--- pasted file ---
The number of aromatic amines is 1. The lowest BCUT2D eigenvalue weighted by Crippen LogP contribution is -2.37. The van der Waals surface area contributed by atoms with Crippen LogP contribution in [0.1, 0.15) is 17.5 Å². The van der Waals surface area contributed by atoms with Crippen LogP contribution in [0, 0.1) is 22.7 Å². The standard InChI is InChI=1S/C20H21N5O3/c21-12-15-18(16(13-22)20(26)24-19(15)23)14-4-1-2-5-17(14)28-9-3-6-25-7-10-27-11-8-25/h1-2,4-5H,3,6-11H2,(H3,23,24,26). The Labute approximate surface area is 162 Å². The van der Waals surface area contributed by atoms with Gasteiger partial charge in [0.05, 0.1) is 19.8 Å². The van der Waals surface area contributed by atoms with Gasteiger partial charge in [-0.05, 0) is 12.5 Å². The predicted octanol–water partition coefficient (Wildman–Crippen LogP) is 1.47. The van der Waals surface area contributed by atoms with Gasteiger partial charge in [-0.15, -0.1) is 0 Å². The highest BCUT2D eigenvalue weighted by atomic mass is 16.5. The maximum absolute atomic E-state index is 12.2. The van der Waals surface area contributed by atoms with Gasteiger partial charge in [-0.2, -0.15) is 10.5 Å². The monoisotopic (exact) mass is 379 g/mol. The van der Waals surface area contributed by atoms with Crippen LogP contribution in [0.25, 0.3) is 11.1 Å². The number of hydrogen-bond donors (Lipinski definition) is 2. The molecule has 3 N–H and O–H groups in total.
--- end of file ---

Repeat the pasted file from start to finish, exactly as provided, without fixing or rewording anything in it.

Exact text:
The number of aromatic amines is 1. The lowest BCUT2D eigenvalue weighted by Crippen LogP contribution is -2.37. The van der Waals surface area contributed by atoms with Crippen LogP contribution in [0.1, 0.15) is 17.5 Å². The van der Waals surface area contributed by atoms with Crippen LogP contribution in [0, 0.1) is 22.7 Å². The standard InChI is InChI=1S/C20H21N5O3/c21-12-15-18(16(13-22)20(26)24-19(15)23)14-4-1-2-5-17(14)28-9-3-6-25-7-10-27-11-8-25/h1-2,4-5H,3,6-11H2,(H3,23,24,26). The Labute approximate surface area is 162 Å². The van der Waals surface area contributed by atoms with Gasteiger partial charge in [0.05, 0.1) is 19.8 Å². The van der Waals surface area contributed by atoms with Gasteiger partial charge in [-0.05, 0) is 12.5 Å². The predicted octanol–water partition coefficient (Wildman–Crippen LogP) is 1.47. The van der Waals surface area contributed by atoms with Gasteiger partial charge in [-0.15, -0.1) is 0 Å². The highest BCUT2D eigenvalue weighted by atomic mass is 16.5. The maximum absolute atomic E-state index is 12.2. The van der Waals surface area contributed by atoms with Gasteiger partial charge in [-0.2, -0.15) is 10.5 Å². The monoisotopic (exact) mass is 379 g/mol. The van der Waals surface area contributed by atoms with Crippen LogP contribution in [0.25, 0.3) is 11.1 Å². The number of hydrogen-bond donors (Lipinski definition) is 2. The molecule has 3 N–H and O–H groups in total.